Decision by Battle Ground School Board members refreshing in these times of acrimony and dissension

Ken Vance Editorial

Members of the community spoke and elected officials and district administrators listened

A refreshing thing happened last night in Battle Ground — citizens spoke and elected officials listened.

This from Reporter Chris Brown’s report: A standing-room only crowd showed up at Monday night’s meeting of the Battle Ground School Board. Many were there to voice either support or opposition to a new health curriculum known as FLASH (Family Life and Sexual Health). Ultimately Superintendent Mark Ross asked the board to delay approval of the new curriculum indefinitely.

You can read the rest of Brown’s report on the night’s events here:

Depending on which side of the conversation you’re on, you may have a different view than I do about what happened Monday night. That’s fine. I have no problem with well-informed citizens who have a viewpoint other than my own.

Here’s the way I see it. Word surfaced of the Battle Ground School District’s exploration of the change to a new health curriculum rather late in the process at an unfortunate time of the year when most families and area residents are on summer vacation and not paying close attention to matters that normally impact the months that make up the school year.

Once word got out, citizens mobilized against the change in the curriculum, protesting in large part to the lack of a public process and full transparency by the district. I don’t want that to be interpreted in an accusatory tone, because that’s not how it’s intended. School administrators and board members have decisions to make throughout the year. I’m sure proper notices were made and procedures were followed.

Despite that, in the end, school officials agreed that members of the community may have not had every opportunity to participate in the process, thus the request by Superintendent Ross to have the members of the board delay approval of the new curriculum. It was the right decision to make. Members of a community absolutely have a right to be heard when it comes to what curriculum their public school will present to students. Regardless of where this conversation leads in the coming school year, Monday night taught us that it will be done out in the open and everyone will have ample opportunity to be heard.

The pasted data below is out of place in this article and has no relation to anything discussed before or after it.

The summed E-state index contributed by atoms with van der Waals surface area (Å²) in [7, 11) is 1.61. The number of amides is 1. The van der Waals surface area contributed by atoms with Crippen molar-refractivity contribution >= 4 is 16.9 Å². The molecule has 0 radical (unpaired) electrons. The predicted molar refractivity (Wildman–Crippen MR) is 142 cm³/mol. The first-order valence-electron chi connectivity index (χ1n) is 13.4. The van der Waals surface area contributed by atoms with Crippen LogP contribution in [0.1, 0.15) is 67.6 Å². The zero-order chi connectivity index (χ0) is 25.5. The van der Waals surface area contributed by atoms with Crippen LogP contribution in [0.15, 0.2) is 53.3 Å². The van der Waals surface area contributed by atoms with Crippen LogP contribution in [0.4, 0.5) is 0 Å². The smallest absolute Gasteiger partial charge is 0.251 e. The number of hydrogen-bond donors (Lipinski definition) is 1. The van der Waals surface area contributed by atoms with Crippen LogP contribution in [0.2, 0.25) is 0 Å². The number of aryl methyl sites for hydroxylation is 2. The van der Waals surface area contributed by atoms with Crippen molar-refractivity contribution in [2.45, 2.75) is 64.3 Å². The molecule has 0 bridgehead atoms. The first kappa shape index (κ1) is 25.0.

It’s refreshing that, in this case, the system worked. We have so many recent examples of the system not working, both locally and nationally. Sometimes I marvel at area residents like those who turned out Monday night in Battle Ground. It seems to me that far too often, their efforts appear to be wasted time and energy when their voice is tolerated but then ignored when actual decisions are made. This was not one of those times.

The culture in our country over the past year and half has disgusted me. I’m sure it’s been hard for many of you to accept as well. There doesn’t seem to be any conversation or constructive dialogue, just vitriol and hate. And, in that type of an environment, how can any positive outcomes be reached?

I wasn’t in Battle Ground last night but the reports I’ve read indicated there was tension, but not enough to boil over into anything unproductive or divisive. Again, I respect opinions on both sides of the discussion, but the culture and tone of a conversation is usually established by the voices of opposition.

And, over the past 18 months, those voices of opposition have often been violent and full of hate. On Monday, that wasn’t the case.

Kenny Smith
Kenny Smith

Brush Prairie resident Kenny Smith was one of the key organizers to the opposition to the new health curriculum in Battle Ground. I think he laid the blueprint for a civil, public discussion in a brief letter he sent to Battle Ground School Board members prior to Monday’s meeting. You can read Smith’s letter here: Kenny-Renae-Smith-Letter

You will notice that Smith’s letter wasn’t inflammatory or accusatory. He was polite and respectful to the elected officials and his opposition was based in reality. He, and those who supported that position, felt the process could be adjusted to better serve the community. And, he was right. And, the district administrators and board members apparently agreed, thus Monday’s decision to delay a decision on the new curriculum while choosing a new path and timeline for that decision.

Some may view it as a victory for those who opposed the new FLASH curriculum, and that may be the case. But, I think the greater victory was that members of the community passionately got involved in the process, there was healthy representation from both opponents and proponents, and a reasonable decision was made. From where I sit, compared to what I’ve witnessed over the past 18 months, that’s a triumph even greater than placing a temporary halt to the adoption of the new health curriculum.

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